He stayed quiet for most of the run which is what I needed. I know there are the type of people who want the comfort, the cuddles and the supportive words and I admit, I can be one of those people sometimes. More often than not, I just need to be on my own, in silence while I try and let the very negative emotions pass, and if I need to cry, then I cry.  

I started to crack almost half way through thinking I couldn’t do it anymore, I almost just sat on the ground and cried but I felt like I would have disappointed myself if I didn’t finish the run. I continued with Scott until less than a mile away and I was so close to saying “can we just stop now?” when his phone lit up and said “only 0.85 miles to go until your destination”,  and I just knew I couldn’t quit then. 

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We finished the run and Scott asked me did I know what pace I was doing or did I even know what time we had hit. I didn’t know because I wasn’t paying too much attention to my watch or even the time. We had knocked off six minutes from our overall time, so almost two minutes from each mile which was incredible considering how disappointed I was with our Monday night run. It was actually around the 36 minute mark from his phone but I didn’t hit my watch off at the 5K mark, so I did in fact do the run in faster than this. He kept saying how proud he was of me and how well I done, and it was genuinely so lovely, I’m glad I made him proud despite how I felt.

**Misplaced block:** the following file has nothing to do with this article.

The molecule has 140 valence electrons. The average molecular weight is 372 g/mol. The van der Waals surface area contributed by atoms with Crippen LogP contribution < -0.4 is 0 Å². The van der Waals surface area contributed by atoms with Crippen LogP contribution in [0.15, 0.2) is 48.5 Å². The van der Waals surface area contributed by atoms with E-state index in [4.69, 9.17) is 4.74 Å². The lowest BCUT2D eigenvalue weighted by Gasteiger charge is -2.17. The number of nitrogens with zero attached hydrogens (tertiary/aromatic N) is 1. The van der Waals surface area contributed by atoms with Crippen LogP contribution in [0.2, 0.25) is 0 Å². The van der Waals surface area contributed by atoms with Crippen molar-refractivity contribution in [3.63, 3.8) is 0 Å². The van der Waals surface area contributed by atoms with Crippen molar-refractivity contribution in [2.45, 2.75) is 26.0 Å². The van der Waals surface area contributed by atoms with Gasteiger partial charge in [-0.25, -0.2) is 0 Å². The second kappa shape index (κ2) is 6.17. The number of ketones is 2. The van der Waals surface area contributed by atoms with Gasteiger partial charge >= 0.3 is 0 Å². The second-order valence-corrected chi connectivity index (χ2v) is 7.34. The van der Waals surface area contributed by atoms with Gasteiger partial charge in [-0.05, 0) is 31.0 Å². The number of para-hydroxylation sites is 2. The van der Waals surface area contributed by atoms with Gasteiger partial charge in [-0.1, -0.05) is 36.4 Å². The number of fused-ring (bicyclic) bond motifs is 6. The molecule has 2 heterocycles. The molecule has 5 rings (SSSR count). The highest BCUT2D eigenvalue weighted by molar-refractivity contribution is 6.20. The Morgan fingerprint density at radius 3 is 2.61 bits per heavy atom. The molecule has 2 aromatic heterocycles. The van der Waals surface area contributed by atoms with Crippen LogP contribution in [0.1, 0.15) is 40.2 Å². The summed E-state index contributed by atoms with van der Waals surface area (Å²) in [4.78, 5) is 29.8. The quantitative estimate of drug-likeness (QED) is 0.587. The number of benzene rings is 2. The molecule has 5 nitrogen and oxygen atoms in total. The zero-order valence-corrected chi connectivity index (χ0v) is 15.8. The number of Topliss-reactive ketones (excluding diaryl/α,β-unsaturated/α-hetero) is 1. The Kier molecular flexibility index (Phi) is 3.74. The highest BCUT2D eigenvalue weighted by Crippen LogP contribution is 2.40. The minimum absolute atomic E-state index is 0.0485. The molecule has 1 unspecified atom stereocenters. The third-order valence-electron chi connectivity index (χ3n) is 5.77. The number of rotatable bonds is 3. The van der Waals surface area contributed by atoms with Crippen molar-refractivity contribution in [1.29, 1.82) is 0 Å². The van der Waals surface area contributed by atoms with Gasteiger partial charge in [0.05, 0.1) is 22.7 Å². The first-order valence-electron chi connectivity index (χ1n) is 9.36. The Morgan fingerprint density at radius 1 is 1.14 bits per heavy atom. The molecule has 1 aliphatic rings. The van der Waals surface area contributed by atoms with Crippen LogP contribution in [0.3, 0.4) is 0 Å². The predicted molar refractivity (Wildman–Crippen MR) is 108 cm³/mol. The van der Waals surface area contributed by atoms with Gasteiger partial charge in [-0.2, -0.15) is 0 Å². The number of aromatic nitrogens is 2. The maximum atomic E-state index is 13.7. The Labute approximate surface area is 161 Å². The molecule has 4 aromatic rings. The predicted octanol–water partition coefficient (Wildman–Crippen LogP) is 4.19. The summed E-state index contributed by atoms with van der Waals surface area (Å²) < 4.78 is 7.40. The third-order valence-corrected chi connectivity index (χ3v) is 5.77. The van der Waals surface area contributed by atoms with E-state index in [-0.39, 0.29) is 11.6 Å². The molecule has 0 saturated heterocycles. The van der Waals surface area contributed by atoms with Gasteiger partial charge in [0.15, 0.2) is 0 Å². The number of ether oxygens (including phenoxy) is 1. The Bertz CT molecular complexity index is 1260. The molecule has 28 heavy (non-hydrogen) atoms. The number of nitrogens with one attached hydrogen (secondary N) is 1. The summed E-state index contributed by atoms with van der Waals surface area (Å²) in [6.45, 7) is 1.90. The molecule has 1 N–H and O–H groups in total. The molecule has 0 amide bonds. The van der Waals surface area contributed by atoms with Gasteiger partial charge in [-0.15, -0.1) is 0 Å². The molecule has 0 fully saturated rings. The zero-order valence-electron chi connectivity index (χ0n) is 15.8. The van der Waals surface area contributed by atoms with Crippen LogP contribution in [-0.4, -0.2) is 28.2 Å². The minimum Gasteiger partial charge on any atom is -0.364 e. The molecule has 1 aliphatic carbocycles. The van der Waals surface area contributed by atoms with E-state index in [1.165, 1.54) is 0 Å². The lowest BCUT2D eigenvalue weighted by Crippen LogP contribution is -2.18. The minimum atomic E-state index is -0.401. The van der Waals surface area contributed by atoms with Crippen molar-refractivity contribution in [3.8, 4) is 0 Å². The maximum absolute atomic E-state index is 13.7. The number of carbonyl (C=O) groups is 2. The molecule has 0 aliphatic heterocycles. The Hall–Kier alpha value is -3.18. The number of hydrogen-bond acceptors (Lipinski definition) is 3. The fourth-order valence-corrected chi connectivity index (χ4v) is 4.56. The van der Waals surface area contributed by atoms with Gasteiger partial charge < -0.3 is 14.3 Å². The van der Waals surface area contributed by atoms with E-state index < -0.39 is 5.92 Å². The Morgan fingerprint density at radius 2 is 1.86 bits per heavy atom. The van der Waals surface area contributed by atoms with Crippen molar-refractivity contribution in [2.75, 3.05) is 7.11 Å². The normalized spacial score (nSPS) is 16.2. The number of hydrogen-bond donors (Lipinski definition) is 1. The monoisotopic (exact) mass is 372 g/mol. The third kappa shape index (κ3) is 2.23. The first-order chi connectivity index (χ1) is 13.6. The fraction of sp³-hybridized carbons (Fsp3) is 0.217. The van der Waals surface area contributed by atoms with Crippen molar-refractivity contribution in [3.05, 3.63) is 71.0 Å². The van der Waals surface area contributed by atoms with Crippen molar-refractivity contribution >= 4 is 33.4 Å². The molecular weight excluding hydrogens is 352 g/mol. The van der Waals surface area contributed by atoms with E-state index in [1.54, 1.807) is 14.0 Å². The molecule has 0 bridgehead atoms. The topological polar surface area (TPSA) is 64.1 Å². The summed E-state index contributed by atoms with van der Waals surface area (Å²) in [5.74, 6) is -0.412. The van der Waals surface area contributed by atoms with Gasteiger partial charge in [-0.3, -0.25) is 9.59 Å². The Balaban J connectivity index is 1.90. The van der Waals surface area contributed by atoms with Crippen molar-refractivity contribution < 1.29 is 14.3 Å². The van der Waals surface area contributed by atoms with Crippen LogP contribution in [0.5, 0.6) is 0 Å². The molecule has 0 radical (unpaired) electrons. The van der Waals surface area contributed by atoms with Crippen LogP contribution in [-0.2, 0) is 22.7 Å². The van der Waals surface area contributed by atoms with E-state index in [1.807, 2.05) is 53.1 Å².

So did I feel better once I finished my run? Physically, yes. When you finish something like a run or a really stressful workout, you do get this wave effect that passes through your body and physically, it feels like it’s breathing a sigh of relief. How did I feel mentally? Nothing; zero, zilch. I still felt sad, I was disappointed in myself for not being able to control the way I reacted to my feelings. I was tired but it wasn’t from the running. 

I understand that this training series is meant to be about my running progress and how excited I am about my first trained 5K but I would feel like an absolute fraud if I either didn’t tell you about the run at all like it didn’t happen or I decided just to leave out how I really felt. My mental health is something I’ve struggled with for over a year now and this was one of the many days where it bared everything, so while it might not be the nicest thing for me to type out and relive, it’s an experience I got through, and at the end of the day, isn’t that the most important thing?

If you want to catch up on the first post, that was based around my first run and it was a general introduction into what I’m training for, so you’ll find that right here.  Thank you so much for reading, I know it wasn’t my usual content, but I appreciate you listening to what I had to say.

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4 thoughts on “Training for a 5K Run: Running and Negative Mental Health?

  1. Pingback: Training for a 5K Run: The Lone Run. | RetroSnowflakes

  2. Pingback: The coaching side of running: Part 2 – Scott H Gilliland

  3. Pingback: Training for a 5K Race: My First (Unofficial) Park Run. | RetroSnowflakes

  4. Pingback: Training for a 5K Race: Last Minute Training! | RetroSnowflakes